The Old Jest: Jennifer Johnston

Jennifer Johnston’s short novel, The Old Jest, a coming of age tale, takes place over a number of days in 1920. The main focus is an 18-year-old girl named Nancy, and when the book opens it’s her birthday. On the cusp of adulthood, Nancy has finished school and plans to attend Trinity in the autumn. There’s not enough money in this faded Anglo-Irish gentry family to send her to Oxford university–plus there are rumblings of “a war with England.”

Nancy is an orphan. Her mother died some years earlier, and she never knew her father, a man who remains a mystery figure. She’s been brought up by her Aunt Mary who bears the burden of the household since her brother, Gabriel died at Ypres. Nancy’s grandfather, General Dwyer is “potty,” but these days we’d probably say he has Alzheimer’s. One of the biggest dramas in Nancy’s life is her crush on a young man named Harry who has his eyes on the bigger prize of the heiress Maeve.


Nancy’s diary entries make up some of the novel, so we see her confessional thoughts, and her desire that her grandfather die “before we become damaged by his decay.” She’s still a girl, and yet she’s supposed to act like an adult. Nancy chooses her moments to flip back and forth as if she can’t quite accept the responsibilities and polite behaviour of adulthood.

Outside of the safety and security of Nancy’s home, civil unrest occasionally washes up on their doorstep. There’s mention of the Black and Tans, but life in the household is mainly untouched by what goes on in the outside world until Nancy meets an IRA man who’s hiding out in an abandoned beach hut she frequents. He calls into question everything she’s been taught to believe:

“After all,” he said gently, “Your grandfather was a killer too, and no one makes sarcastic remarks at him for that. Not at all. They gave him medals and a pension, He wasn’t even killing to defend his own fatherland, indeed the very opposite. He was taking other people’s land away from them. Creating an Empire for a little old lady with a thing like a tea cosy on her head.”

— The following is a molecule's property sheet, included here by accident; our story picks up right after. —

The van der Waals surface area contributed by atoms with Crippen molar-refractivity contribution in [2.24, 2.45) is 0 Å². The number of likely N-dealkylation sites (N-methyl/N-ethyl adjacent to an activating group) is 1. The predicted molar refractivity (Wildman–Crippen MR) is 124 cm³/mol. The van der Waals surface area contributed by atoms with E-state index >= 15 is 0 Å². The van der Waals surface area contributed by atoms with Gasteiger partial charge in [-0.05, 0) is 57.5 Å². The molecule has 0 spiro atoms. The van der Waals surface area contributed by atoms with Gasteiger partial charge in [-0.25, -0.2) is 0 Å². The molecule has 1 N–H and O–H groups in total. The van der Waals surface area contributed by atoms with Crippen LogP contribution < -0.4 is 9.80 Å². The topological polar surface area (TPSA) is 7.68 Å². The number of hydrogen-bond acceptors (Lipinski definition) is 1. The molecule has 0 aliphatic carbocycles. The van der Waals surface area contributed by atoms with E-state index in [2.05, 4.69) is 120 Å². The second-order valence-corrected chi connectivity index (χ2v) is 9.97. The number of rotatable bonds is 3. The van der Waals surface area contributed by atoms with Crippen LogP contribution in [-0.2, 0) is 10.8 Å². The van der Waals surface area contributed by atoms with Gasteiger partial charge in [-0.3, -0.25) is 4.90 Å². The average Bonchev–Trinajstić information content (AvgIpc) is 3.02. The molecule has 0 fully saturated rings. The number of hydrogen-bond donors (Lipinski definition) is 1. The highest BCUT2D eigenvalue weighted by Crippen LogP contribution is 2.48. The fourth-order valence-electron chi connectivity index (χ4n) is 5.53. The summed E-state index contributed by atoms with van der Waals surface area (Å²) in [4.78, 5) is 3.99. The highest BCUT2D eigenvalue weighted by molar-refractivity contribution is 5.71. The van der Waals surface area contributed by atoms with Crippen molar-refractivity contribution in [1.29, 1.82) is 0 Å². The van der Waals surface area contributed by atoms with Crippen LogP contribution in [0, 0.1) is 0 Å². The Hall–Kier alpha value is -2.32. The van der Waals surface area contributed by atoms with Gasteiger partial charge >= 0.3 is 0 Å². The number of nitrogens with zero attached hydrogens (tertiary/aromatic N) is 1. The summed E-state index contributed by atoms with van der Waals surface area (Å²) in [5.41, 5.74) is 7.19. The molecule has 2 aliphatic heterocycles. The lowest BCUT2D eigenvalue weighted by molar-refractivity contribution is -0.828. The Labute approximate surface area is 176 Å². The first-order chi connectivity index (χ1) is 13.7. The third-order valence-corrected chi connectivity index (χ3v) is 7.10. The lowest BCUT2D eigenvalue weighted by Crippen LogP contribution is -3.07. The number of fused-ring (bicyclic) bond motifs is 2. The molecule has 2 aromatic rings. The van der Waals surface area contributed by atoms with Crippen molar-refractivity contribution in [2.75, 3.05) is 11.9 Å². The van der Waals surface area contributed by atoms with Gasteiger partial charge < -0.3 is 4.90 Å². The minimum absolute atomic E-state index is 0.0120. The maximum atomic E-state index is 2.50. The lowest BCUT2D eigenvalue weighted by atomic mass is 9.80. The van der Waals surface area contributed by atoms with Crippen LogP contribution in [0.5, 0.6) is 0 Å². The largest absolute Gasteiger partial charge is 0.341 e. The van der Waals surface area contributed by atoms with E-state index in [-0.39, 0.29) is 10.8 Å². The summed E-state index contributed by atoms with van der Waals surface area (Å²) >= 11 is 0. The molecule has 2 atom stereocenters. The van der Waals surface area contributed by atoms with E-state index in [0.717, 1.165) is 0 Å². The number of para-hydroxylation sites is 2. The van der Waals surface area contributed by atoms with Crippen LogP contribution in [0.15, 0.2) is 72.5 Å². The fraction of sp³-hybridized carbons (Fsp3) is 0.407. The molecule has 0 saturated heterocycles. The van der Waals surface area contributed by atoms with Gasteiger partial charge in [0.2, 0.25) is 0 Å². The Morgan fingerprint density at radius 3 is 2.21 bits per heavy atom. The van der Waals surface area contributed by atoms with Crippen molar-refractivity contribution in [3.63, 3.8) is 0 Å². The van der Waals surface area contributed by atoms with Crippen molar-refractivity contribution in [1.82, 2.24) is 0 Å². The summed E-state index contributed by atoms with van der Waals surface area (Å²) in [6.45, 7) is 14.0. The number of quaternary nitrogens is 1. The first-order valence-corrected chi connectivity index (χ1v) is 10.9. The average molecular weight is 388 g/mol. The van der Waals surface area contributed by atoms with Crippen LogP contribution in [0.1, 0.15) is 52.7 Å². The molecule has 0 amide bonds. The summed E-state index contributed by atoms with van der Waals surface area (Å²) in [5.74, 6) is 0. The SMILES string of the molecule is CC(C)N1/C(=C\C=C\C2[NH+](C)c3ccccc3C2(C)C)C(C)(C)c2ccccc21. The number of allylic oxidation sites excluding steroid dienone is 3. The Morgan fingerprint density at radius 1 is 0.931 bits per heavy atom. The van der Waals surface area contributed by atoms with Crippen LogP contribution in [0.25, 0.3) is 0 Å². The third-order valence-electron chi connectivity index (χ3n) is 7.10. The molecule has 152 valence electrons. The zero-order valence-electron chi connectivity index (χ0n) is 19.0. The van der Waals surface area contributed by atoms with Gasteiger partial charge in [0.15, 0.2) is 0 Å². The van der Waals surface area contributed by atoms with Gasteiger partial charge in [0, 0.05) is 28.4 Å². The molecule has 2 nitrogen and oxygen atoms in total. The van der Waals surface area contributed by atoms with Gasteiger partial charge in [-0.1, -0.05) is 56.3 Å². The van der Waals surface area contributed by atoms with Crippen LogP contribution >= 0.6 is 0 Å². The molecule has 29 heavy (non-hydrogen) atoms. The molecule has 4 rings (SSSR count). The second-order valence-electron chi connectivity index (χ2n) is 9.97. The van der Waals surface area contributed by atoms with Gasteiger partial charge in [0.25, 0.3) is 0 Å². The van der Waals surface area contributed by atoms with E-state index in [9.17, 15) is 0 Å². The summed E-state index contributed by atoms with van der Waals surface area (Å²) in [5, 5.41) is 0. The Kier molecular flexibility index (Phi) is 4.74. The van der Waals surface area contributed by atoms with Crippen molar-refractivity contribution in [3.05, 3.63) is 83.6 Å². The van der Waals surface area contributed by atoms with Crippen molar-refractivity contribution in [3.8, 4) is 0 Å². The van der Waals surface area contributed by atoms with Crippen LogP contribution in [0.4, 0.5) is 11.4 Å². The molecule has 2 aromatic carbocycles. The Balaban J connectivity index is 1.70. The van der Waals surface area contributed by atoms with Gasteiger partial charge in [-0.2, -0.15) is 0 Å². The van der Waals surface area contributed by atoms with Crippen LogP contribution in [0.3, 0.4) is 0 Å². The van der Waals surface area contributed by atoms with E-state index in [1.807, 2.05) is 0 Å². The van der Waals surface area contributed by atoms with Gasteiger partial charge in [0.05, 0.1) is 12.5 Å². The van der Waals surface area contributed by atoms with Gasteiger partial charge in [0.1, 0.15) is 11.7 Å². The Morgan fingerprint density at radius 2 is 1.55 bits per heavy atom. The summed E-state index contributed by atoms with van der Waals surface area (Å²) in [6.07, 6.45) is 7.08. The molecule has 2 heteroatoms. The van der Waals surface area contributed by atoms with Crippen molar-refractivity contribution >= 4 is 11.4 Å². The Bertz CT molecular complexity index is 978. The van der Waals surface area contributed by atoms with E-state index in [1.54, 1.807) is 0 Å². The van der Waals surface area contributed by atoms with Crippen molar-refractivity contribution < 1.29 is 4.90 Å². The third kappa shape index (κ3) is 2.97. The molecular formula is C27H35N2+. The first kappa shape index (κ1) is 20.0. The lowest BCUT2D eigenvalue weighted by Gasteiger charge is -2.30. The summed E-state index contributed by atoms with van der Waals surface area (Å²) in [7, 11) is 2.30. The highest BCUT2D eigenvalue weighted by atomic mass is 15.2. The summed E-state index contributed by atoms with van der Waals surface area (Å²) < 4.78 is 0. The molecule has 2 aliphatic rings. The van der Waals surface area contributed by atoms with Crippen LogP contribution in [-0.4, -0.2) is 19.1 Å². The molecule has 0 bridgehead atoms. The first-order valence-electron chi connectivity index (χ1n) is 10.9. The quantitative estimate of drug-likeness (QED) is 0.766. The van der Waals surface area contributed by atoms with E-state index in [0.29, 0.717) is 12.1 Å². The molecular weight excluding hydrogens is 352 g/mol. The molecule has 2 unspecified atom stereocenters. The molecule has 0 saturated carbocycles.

There’s a sweetness hovering over the novel that partially comes from Nancy’s innocence and zest for life. (Some readers found Nancy annoying–I did not.) Some of the sweetness comes from the idea that we are glimpsing the last days of a particular lifestyle–although Nancy is initially unaware of the truth of the family’s circumstances.

I liked this novel, which has the feel of a well-fleshed out short story, for its bittersweet glimpse at Nancy’s life; by the time the book concludes, it’s easy to see that her world has irrevocably changed. Her innocence is gone, and so her childhood passes away, leaving her to face an uncertain adulthood.

Review copy


Filed under Fiction, Johnston Jennifer

12 responses to “The Old Jest: Jennifer Johnston

  1. This sounds very good too. I read a few of her novels and liked them very much. I think all of her novels are very short. I’ll be keeping this in mind for later. I still have one if two on my piles.

  2. Jonathan

    Are any of your recent reads coming off your TBR list?

  3. Like Caroline, I’ll keep this in mind for the future as it sounds like my kind of book – gentle and introspective.

  4. I really liked her Christmas Tree and I like the sound of this one too. I’ll keep it in mind.

  5. I tend to like stories that consists of diary entries. This style can get into a character’s head in a way that even conventional first – person narration cannot.

  6. She’s my favourite (living) author and this is a good example of her work, I think. I read it years ago now, but there are familiar themes in this one that run throughout much of her extensive back catalogue.

  7. I don’t know this writer, but I thought this sounded pretty interesting and I see from the comments that Caroline, Emma and Kimbofo all rate her. It has the merit of brevity so I suspect I’ll check it out, at least if I don’t like it it won’t have been a major commitment.

    • I’ve read most of her work, Max, all reviewed on my blog. Her earlier stuff is better than her later, IMHO.

      • Sorry for the late reply. Is there a particular book/review you’d point to as a good one to start with?

        • Hmmm… not sure. I read The Gingerbread Woman first, which made me want to read all her other stuff, so that might be a good starting point. The Christmas Tree is excellent, and I have a soft spot for Shadows on our Skin, which is not typical of her work (it’s about a little Catholic boy growing up during The Troubles, when most of her work is about young women from Anglo-ascendency backgrounds).

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